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photographer E-Yaji.
The Mary and George Bloch Collection: Part X  
Sotheby's, Hong Kong, 1 June 2015: Lot 15 

Lot 15

Lot 15
Treasury 6, no. 1188 (‘High-Quality Fragrance’)
HK$50,000

Colourless glaze on cobalt on porcelain; with a slightly convex lip and recessed circular panels on each main side; painted in underglaze blue on one side with a man holding a qin walking along a path away from a tree from whose right side half a building projects, a mountain rising above the misty middle ground, the other side with a single figure standing in a similarly composed and equally sketchy landscape, without the qin or the house, the panels surrounded by four flying bats and formalized clouds; the neck with a band of formalized lingzhi; the lip glazed; the interior unglazed 
Jingdezhen, 1780–1830
Height: 6.52 cm
Mouth/lip: 0.68/1.26 cm
Stopper: Colourless glaze on cobalt on porcelain; painted with a formalized flower head and inscribed in regular script Zhixing hualu shui 質興花露水 (‘Zhixing eau de toilette’)

Provenance:
Robert Hall (1990)  

Published:
Hall 1990, no. 68
Treasury 6, no. 1188

If all porcelain came from the same kiln at Jingdezhen, we might date this to the mid- to late nineteenth century, but the reality is not so simple: what may appear late in style compared to some wares could also be simply the product of a lesser kiln working earlier. After all, there were hundreds of private potteries at Jingdezhen. In this case, there are several factors that suggest this might be an early-nineteenth-century bottle made for the growing popular market for porcelain snuff bottles. Sale 9, lot 136, helps to confirm this identification, as does the one in the Bragge Collection pictured in Treasury 6, no. 1189, which was collected in England prior to 1876.

Unglazed interiors are found occasionally through the nineteenth century, but other than with the wares of Wang Bingrong 王炳榮, they are very much the exception to the rule, whereas in the Jiaqing period the opposite was true, suggesting that this bottle was made before the glazed interior had again become standard.

The fact that the European watch shape upon which the form of this bottle is based inspired other mid-Qing snuff bottle forms also permits a dating range centred on the Jiaqing reign, although the shape by no means fell out of use after that period. Sale 9, lot 136, adding watch faces to the watch form, confirms the inspiration for this shape.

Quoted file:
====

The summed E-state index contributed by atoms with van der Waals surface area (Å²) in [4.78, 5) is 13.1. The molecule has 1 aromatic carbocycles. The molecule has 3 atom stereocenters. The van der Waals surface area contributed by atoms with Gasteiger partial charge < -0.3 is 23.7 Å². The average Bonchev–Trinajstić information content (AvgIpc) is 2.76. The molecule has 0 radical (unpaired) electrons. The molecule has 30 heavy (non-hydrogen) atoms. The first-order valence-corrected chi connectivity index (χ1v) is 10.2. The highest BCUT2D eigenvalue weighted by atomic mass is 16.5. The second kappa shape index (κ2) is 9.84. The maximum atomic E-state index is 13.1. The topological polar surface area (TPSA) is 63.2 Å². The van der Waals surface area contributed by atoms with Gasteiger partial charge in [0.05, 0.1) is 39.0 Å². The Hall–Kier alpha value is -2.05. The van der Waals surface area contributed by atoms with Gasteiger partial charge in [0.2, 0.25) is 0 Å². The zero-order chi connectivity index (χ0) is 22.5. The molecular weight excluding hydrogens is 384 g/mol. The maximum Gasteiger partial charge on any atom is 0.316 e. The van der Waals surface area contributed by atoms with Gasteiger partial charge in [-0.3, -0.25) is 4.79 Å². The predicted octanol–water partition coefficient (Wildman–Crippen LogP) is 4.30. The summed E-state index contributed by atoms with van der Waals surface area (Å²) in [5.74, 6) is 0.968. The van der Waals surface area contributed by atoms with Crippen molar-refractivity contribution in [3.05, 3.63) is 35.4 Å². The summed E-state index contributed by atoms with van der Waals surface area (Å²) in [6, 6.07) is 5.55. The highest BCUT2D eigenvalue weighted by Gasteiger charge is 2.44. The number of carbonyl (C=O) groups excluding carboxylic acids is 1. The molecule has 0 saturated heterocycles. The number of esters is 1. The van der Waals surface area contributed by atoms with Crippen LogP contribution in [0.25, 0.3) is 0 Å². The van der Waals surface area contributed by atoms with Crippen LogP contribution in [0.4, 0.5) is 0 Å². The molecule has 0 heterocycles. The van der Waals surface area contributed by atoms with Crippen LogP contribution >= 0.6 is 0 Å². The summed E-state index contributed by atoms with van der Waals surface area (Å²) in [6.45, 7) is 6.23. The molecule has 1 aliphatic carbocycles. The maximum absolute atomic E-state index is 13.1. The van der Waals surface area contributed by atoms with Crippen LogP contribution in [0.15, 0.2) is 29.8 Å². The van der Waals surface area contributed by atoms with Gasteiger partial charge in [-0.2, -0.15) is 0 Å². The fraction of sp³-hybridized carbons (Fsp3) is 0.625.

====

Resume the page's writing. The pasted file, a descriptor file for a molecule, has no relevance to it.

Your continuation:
There is also something about the style of the bats and clouds that would accord with Jiaqing popular wares in famille-rose enamels. Certainly, the neck border of formalized lingzhi-heads still retains a sense of easy legibility that it began to lose during the Daoguang period.

There is one other reason to suggest it might be from early in the century. It is the only bottle we have encountered that is fired on spurs on its side. There are three distinct spur-marks on one main-side panel. This would be an unlikely method of firing a bottle if it was made after Jingdezhen had been making porcelain snuff bottles for a wide public market for many years, during the course of which it would have developed a number of more efficient ways to fire bottles. It would be more likely to happen at the beginning of the evolution of ceramic bottles for non-imperial demand.

The stopper is almost certainly from later in the century; it is not the original and differs from the one the bottle had in a previous publication. Zhixing can be a person’s name, but it might be a company name, as well. If the stopper was originally for a eau de toilette bottle, it was later outfitted with a cork, which it retains, and pierced for a spoon. On the other hand, the fragrance of snuff was a key factor to connoisseurs, so there is a slight chance that this stopper was for a snuff bottle that held a brand named after a perfume.

Another blue-and-white bottle, apparently from the same mould but with a different design, was offered in Taipei (Unique Art Auction), 23 October 1999, lot 801, and others are known, as well.

 

This is not the Sotheby’s sale catalogue. This is a product of Hugh Moss for the purposes of this website. For the catalogue details please refer to Sotheby’s website or request a copy of a printed sale catalogue from Sotheby’s

 

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